EAST CHICAGO | Trustees of the East Chicago Public Library have agreed to settle a lawsuit filed by a City Council member who claimed she was fired from her library job for political reasons.
The announcement came nearly one year to the day after Myrna Maldonado, D-at large, was handed a memo from former Library Director Manuel "Manny" Montalvo notifying her that she was terminated from her position as associate director of youth services at the library.
Library Board President Clifton Johnson said Wednesday that trustees had been advised by their legal counsel to settle the wrongful termination suit.
Under the agreement, Maldonado dropped demands that she be reinstated to the $51,000-per-year library job in exchange for a payment of $50,000, with another $25,000 paid to her attorney, Valparaiso lawyer Ivan Bodensteiner.
Maldonado said Thursday that she had not yet been notified of the settlement, and referred questions to Bodensteiner.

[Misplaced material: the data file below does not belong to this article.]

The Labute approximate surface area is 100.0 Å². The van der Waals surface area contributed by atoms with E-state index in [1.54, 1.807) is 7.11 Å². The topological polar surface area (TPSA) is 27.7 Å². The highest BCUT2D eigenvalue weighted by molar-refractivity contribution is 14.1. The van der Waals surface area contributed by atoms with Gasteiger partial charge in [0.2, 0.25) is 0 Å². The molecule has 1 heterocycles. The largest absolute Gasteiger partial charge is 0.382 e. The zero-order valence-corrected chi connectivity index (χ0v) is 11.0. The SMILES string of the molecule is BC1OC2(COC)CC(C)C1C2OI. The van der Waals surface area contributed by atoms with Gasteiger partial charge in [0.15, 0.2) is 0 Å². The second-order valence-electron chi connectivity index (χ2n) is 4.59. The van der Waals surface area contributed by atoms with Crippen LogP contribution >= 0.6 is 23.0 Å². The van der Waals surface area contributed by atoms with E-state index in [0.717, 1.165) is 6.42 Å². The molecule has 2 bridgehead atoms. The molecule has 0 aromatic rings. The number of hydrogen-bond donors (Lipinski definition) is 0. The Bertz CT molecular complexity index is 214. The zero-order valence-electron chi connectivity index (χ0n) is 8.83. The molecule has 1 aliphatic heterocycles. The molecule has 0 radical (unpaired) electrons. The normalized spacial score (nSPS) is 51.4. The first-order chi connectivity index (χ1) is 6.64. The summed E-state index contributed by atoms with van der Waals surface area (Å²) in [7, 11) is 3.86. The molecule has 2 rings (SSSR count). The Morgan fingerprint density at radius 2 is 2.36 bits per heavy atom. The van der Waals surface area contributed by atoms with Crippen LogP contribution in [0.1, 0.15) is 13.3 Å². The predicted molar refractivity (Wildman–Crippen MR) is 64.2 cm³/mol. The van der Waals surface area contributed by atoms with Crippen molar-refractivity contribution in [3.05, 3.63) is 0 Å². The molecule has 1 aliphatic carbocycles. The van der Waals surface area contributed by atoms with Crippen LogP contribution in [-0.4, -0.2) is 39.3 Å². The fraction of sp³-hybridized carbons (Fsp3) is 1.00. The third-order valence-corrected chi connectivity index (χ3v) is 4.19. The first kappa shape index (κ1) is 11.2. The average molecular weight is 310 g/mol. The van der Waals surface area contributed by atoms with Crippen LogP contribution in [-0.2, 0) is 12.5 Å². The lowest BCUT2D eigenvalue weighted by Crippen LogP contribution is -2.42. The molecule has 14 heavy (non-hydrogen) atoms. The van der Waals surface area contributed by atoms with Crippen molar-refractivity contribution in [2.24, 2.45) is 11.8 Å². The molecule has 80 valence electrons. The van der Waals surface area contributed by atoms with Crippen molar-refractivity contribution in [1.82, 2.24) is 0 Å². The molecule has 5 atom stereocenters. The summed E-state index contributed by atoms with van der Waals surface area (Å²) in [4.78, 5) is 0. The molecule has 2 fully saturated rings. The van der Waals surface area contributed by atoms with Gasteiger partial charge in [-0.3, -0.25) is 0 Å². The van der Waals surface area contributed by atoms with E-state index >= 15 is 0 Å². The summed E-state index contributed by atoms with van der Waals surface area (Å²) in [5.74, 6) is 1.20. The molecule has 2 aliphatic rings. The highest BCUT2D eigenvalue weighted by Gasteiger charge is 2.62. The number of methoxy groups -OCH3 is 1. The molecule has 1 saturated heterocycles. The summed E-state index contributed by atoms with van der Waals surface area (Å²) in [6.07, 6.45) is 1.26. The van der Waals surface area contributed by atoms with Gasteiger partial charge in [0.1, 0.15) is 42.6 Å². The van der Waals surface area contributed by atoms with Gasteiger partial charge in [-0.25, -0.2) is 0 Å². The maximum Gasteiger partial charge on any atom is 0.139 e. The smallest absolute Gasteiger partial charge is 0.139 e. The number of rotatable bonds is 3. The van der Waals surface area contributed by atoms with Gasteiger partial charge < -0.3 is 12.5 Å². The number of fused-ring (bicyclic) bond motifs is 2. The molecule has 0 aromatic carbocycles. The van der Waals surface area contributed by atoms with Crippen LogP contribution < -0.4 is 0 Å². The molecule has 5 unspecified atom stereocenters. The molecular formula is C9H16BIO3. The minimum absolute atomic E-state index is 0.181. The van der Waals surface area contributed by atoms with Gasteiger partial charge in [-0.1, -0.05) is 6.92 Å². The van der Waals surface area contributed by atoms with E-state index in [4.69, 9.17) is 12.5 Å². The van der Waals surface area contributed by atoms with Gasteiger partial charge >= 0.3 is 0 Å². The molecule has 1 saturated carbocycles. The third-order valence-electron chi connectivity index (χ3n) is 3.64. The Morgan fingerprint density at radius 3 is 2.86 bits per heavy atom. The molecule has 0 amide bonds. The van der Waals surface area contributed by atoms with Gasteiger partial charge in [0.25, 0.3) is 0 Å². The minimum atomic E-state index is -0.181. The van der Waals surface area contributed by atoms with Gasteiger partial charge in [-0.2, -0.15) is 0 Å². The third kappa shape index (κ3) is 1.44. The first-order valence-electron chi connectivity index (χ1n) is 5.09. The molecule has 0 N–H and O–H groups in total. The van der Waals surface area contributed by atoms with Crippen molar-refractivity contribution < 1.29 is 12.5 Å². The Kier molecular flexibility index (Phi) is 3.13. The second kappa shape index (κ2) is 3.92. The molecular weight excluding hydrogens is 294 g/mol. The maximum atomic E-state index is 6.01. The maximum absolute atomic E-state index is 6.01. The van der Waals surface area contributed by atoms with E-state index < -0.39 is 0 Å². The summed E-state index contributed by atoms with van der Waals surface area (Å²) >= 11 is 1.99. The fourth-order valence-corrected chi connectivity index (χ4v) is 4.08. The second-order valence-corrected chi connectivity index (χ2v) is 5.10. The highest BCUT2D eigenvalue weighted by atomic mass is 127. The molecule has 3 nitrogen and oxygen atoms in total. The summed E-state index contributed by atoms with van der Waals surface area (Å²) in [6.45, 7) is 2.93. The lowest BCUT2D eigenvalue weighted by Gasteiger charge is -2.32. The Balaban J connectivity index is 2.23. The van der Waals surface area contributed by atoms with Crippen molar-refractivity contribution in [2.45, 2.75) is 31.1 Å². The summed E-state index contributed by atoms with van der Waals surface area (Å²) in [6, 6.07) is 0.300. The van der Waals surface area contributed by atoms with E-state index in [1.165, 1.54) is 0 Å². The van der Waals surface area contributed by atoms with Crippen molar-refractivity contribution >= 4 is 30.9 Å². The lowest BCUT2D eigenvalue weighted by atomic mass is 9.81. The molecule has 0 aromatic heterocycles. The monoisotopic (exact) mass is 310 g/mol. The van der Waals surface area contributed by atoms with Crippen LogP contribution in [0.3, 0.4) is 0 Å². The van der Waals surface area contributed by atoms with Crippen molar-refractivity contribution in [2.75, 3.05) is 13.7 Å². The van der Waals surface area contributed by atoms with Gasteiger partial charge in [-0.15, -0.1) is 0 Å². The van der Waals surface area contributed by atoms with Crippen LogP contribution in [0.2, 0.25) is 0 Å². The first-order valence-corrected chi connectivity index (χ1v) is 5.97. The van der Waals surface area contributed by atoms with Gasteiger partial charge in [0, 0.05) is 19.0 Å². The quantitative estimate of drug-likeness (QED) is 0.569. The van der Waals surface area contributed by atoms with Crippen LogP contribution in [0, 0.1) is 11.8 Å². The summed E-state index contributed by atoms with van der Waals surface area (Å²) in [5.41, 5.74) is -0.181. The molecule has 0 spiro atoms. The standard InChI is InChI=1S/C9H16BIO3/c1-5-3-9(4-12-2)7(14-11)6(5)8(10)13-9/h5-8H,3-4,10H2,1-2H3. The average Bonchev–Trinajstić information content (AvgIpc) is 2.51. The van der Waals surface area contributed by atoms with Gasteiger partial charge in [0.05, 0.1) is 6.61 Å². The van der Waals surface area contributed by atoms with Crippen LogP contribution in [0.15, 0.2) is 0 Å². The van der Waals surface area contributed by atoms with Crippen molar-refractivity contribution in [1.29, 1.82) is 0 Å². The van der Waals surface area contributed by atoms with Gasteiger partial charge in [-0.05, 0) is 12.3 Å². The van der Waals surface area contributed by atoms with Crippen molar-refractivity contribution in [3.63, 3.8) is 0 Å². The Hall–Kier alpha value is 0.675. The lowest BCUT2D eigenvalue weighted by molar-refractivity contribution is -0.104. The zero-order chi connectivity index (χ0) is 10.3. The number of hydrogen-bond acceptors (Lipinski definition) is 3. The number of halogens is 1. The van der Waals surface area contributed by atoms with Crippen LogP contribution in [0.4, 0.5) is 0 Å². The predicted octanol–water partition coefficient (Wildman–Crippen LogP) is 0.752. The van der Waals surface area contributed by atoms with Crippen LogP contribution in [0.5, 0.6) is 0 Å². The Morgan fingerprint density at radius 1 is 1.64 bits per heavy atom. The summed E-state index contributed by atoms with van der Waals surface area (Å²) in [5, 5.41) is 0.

The library is insured through so-called "errors and omissions" coverage by Scottsdale Indemnity Corp., which will pay out the settlement money as part of its policy held by the library, with no extra deductible payment required.
Bodensteiner said Thursday that negotiations toward settling the suit, which alleged Maldonado was fired for casting City Council votes contrary to the desires of former Mayor George Pabey, began early this year, and have been working their way through the system.
Maldonado was one of three council members -- including Adrian Santos, D-1st, and Jimmy Ventura, D-3rd -- who sued the city and the library in May of last year over firings they claimed were retaliation by Pabey for their council actions.
Ventura's son, a brother of Santos, and a 22-year veteran city photographer also lost their jobs at the same time and joined the lawsuit with claims that their firings were politically motivated.
As of Thursday, only Maldonado's suit had been settled.
Montalvo was fired by the Library Board on March 16, and was sued this month by the Indiana attorney general's office for repayment to the library of $12,378 in expenses for which a State Board of Accounts audit found no legitimate library purpose.
Pabey was convicted last September on federal corruption charges and faces up to 15 years in prison at a sentencing hearing scheduled for Thursday.